As I came down the mountain, I noticed that a group had formed outside the entrance to the Dalai Lama’s temple. Since it was only six in the morning, few had gathered. At first, I thought His Holiness must be giving a second audience. As I got closer, though, I realized the people weren’t queued as much as clustered.

“What’s happening?” I asked a Tibetan woman.

“His Holiness is about to depart.”

I found a place along the street and sat down to wait. I wondered what “about” might mean. Four hours? How would I get word to Michael that I was sitting on the roadside waiting for the Dalai Lama? Memories of the day before washed over me: feelings of frustration, emptiness, and loss. I didn’t want to derail another morning. And then I wondered if I even needed to sit there. If I wanted to sit there. And why I might remain.

Above me, the trees waved against the sky. Another beautiful day. Monkeys jumped from limb to limb. Nearby, two men unfolded their white scarves, holding them as offerings across their hands. I thought of Michael and the boys, waiting for me at home; of the man with no legs, who greeted me every morning with a wide smile, his hands folded to his chest; of the morning sun on the snow. I realized it really was fine if I missed the Dalai Lama. My day would still be full. I could simply walk back home.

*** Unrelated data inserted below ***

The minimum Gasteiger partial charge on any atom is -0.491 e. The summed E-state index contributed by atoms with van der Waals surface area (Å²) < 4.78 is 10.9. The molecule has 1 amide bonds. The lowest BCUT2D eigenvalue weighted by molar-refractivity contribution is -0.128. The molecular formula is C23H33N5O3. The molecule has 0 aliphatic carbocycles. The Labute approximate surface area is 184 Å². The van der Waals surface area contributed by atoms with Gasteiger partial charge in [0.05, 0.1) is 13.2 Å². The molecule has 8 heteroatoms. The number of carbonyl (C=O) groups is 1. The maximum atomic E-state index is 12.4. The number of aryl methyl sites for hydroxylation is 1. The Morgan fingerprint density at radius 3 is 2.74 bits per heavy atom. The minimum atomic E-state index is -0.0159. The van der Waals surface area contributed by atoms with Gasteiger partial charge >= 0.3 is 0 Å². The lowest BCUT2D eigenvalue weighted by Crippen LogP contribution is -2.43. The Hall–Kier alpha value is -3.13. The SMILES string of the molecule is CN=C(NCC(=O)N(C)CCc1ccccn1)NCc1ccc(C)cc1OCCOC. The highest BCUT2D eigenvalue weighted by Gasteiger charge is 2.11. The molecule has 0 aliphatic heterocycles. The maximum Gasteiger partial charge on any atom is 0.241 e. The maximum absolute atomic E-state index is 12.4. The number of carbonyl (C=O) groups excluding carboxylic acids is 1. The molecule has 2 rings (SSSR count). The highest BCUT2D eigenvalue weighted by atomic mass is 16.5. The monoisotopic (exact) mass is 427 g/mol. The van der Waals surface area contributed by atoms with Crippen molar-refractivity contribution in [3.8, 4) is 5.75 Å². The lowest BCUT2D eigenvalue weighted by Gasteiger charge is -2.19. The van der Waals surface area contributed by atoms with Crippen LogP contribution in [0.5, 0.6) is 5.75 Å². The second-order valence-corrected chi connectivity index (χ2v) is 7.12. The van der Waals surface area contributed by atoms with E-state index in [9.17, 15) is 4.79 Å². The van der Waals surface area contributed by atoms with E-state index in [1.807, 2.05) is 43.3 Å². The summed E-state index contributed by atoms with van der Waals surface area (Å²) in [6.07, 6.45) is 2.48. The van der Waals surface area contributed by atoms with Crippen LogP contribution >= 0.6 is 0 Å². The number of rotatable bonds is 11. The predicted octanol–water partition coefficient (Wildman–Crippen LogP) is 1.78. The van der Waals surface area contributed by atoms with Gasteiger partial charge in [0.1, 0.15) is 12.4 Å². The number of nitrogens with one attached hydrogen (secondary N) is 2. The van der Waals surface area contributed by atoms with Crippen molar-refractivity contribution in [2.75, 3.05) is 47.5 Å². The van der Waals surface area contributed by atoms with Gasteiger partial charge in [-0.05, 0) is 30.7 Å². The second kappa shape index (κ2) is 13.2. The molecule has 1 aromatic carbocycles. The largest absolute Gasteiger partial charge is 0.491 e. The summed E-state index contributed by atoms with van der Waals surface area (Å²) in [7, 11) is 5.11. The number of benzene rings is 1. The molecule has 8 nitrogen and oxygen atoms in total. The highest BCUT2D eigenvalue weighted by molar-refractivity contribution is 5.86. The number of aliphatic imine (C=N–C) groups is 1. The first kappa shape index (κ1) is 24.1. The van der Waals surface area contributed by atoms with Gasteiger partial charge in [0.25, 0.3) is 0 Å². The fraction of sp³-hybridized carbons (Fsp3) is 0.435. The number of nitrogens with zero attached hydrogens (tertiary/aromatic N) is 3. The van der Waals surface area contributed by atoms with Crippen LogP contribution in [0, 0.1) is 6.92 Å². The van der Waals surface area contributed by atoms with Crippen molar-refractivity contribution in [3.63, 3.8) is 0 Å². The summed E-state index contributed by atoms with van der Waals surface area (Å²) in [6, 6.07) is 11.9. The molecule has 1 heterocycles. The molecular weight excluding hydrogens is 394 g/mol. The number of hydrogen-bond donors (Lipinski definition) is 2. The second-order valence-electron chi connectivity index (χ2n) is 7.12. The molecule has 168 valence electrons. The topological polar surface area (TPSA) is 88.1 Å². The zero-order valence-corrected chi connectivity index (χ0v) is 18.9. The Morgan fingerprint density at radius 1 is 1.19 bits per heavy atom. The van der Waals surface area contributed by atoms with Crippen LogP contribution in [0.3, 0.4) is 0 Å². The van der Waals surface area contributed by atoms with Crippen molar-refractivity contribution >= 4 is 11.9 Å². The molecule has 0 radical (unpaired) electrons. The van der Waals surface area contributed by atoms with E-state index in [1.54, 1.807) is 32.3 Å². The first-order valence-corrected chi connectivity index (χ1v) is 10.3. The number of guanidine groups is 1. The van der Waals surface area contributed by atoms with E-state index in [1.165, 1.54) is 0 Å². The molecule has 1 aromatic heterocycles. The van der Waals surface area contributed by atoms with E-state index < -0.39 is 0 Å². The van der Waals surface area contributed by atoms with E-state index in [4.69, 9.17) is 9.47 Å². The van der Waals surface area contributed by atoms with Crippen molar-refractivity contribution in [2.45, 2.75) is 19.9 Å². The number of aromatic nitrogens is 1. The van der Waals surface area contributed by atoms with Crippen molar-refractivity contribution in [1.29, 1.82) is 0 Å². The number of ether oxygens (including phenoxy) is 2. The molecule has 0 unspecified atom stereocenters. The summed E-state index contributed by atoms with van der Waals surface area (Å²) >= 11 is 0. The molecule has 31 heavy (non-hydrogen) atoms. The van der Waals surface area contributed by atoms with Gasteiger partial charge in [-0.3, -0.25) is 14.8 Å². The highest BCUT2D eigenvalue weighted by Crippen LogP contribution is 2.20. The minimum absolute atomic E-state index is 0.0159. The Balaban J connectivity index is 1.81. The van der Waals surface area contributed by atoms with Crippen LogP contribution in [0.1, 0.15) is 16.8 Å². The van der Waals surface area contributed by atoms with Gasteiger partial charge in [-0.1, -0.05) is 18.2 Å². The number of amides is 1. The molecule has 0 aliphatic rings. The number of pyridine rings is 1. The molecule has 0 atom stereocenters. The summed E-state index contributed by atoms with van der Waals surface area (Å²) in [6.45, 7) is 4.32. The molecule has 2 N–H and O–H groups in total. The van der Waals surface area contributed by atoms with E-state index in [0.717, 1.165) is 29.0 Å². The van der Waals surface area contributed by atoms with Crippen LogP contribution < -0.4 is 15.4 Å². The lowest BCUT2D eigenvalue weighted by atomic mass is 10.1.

I started to rise to leave, when the police cars drove past, lights flashing. Then several dark sedans passed. I could see monks sitting in the backseats with their hands folded in their laps. The car with the Dalai Lama followed.

Everyone in our small group bowed at the waist, hands in prayer. Some of the women prostrated themselves on the ground. The car neared me, and I looked into the Dalai Lama’s eyes as he passed. He smiled. Maybe at me, maybe at the woman next to me, or maybe at a shadow in the glass. Regardless, the grace went straight to my heart. I felt its warmth lodge in my chest. There on the street, still in my running clothes, sweat drying on my skin, arms brushing against the woman next to me, I wasn’t given anything I didn’t already have. Instead, his smile only confirmed the blessings all around me.

About the Author

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Jennifer Sinor

Jennifer Sinor is the author of two forthcoming books: a collection of essays entitled Letters Like the Day: On Reading Georgia O’Keeffe and the memoir Ordinary Trauma. She teaches creative writing at Utah State University, where she is a professor of English.